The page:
"With headlines that make mad cow, monkey pox and West Nile household words, it has become clear that the health of people and that of domestic animals are inextricably linked--there is truly only 'one health,'" said Dr. Robert Cook, chief veterinarian and vice president of the Wildlife Conservation Society (WCS).
Working with wildlife health experts from around the world, WCS will host a one-day symposium on Sept. 29th at Rockefeller University in New York City to address the issue of emerging diseases shared by humans, wildlife and domestic animals. The symposium is free, but advance registration is required.
Entitled "One World--One Health: Building Interdisciplinary Bridges to Health in a Globalized World," the symposium will feature more than a dozen experts from WCS, the World Health Organization, Center for Disease Control and other key global and U.S. leaders, discussing diseases such as Ebola, Avian Influenza ("Bird Flu"), and the "mad cow"-like condition called Chronic Wasting Disease affecting deer and elk in the western U.S and Canada. The distinguished panel will address a variety of issues from developing new approaches to help prevent the spread of diseases, to addressing threats to the global food supply from new and emerging pathogens. Experts from conservation biology, policy and law will also be on hand to discuss strategies to better link health and conservation efforts around the globe. With its state-of-the-art Wildlife Health Center based at the Bronx Zoo, and Field Veterinary Program active in dozens of countries around the world, WCS is uniquely positioned to convene the critical mix of expertise needed to assess the complex relationships between health, wildlife conservation, and stewardship of Earth's resources at this critical juncture in our history.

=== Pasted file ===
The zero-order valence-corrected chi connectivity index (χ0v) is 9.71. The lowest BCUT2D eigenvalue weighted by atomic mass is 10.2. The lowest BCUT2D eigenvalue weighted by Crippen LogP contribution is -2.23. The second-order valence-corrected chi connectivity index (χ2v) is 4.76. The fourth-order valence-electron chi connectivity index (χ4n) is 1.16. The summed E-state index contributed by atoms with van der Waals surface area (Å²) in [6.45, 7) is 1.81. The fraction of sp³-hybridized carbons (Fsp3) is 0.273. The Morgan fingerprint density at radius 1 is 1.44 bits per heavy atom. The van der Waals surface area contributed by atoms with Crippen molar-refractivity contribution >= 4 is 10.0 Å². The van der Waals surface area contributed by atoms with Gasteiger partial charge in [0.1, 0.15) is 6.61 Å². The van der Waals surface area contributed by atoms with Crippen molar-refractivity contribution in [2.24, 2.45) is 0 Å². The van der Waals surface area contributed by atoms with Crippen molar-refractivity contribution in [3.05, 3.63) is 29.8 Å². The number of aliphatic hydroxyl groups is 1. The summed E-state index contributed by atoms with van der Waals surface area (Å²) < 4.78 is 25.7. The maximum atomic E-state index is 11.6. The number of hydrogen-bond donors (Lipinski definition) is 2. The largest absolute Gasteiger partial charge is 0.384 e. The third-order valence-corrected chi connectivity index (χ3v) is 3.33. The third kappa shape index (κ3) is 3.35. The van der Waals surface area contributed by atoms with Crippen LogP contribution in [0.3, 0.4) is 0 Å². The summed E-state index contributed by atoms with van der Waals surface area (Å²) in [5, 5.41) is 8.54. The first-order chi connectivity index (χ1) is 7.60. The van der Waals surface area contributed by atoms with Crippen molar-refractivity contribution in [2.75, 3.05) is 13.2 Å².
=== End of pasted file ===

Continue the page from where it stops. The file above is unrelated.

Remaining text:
At the conclusion of the symposium, WCS will present a blueprint--the Manhattan Principles--outlining new ways to tackle diseases in a globalizing world.
Source: Eurekalert & othersLast reviewed: By John M. Grohol, Psy.D. on 21 Feb 2009
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